Within this witchcraft, your Highness, it has caused desecration to the Holy Church and it aches in my heart at how they have done so. There have been attempts to secure the affections of another by whispering the words of consecration, hoc est enim corpus meum, into the mouth of the wanted lover as they lay sleeping[6]. This is desecration not only of the Church but of the bodies and souls of those who succumb to this bruxaria whether it be willingly or unwillingly. This is only one example of how this issue is a feiticeiro of sorts that should be stopped immediately. Many women and men claim to speak to demons and if accused of a crime, it is often the demons’ fault[7]. I feel that His Excellency should be well aware that if the Devil himself is trying to invade the Crown’s land, that this is indeed a land worth protecting, which is why I bring these issues to your attention.

What is worse Your Excellency, is that many of these who commit bruxa are baptized Catholics that our own have converted from their previously unholy ways. In fact, they believe in superstitions and commit these heinous crimes despite the fact that The Holy Catholic Faith and this state provides them with privileges and indulgences seen by no others. These infidels still commit witchcraft and attempt to call on the Devil to bring him to this world. I fear that they attempt to create pacts with the Devil because they have lost true faith. It is the slaves who are often the most vindictive against The Holy Faith, even killing the children of the Masters who are faithful to God, Crown and Church[8].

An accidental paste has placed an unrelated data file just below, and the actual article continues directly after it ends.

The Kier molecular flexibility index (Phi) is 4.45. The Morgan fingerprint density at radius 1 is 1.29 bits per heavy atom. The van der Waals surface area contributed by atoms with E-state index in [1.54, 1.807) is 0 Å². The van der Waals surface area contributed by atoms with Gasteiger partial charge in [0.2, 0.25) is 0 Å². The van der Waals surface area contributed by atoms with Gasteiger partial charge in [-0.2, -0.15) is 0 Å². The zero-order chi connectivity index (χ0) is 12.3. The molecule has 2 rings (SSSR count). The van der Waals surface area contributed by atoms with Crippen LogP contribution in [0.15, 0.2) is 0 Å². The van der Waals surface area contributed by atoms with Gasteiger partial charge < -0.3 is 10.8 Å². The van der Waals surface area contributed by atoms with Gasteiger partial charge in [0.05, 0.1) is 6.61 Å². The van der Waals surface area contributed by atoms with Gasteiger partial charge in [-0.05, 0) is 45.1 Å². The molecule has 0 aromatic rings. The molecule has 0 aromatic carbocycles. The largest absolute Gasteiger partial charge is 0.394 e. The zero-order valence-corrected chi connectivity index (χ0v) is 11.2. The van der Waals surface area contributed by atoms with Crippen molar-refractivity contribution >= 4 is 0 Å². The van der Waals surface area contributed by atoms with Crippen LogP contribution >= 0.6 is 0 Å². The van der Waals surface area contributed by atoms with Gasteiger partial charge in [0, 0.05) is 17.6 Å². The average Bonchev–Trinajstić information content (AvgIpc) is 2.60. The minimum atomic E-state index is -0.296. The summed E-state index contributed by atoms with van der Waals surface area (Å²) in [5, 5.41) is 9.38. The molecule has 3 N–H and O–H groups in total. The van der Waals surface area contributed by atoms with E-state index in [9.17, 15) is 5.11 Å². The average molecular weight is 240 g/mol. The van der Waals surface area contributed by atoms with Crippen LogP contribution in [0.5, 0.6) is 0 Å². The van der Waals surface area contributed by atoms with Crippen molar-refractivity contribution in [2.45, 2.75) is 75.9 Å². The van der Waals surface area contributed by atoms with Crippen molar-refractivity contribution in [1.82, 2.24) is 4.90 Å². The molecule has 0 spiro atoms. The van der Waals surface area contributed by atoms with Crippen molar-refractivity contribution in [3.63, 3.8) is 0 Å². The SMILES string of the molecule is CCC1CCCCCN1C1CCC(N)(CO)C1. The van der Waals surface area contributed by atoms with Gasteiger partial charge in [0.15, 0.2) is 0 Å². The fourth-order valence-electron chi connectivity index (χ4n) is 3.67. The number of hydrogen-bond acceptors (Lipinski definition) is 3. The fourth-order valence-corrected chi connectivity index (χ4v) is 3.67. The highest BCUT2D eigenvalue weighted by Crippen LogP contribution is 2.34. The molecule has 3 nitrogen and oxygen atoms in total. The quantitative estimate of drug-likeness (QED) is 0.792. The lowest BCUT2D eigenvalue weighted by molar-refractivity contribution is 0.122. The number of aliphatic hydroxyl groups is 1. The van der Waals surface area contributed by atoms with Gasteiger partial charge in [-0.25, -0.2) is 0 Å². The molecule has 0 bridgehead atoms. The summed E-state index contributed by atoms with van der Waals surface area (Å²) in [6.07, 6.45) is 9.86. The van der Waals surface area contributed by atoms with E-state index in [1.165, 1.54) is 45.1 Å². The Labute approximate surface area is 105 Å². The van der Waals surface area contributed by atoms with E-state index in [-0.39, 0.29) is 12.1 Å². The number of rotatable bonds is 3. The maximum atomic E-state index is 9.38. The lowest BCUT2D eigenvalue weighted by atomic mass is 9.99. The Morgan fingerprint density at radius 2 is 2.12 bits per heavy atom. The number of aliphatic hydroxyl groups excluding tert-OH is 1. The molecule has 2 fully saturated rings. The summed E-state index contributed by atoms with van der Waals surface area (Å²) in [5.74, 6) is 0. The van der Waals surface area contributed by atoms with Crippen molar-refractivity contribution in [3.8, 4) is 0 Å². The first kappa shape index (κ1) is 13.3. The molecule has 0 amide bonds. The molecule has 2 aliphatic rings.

Your Excellency it pains me to go on to the next issue with these awful infidels. They not only attempt to desecrate the Holy Faith’s words and the bodies of those faithful to it, but many will desecrate the symbols of our Holy Faith. It is the Jews and the New Christians who are irreverent towards the holy crucifix. Some such as a Filipe Tomas de Miranda even stated “I put on Christ much shit, and on the host much shit, and on the Virgin Mary much shit” after simply being asked how he was enjoying the new land and the new and much superior religion[9]. I realize that we, from birth, are in a constant battle against the evils of the Devil. But your Excellency, I feel that it is overwhelming us with fear and apprehension. What if God cannot protect us?

Many of these nonbelievers believe that God is the cause of all of our troubles. However, Your Highness, we know that it is the lack of true and faithful beliefs that the hardships are endured here by good Portuguese people and by the Africans and their children of many colours. Many feel that the mass amounts of deaths caused by disease are the work of God, as well as many of the seemingly insurmountable issues here. Not all of the people here understand that the productivity is the land is paramount to our success, meaning that God will never be pleased until this is achieved[10]. Unfortunately, your Highness, I feel that many may be giving up, I see that some are succumbing to the Devil who may be seducing them with the ideals of a simpler and richer life.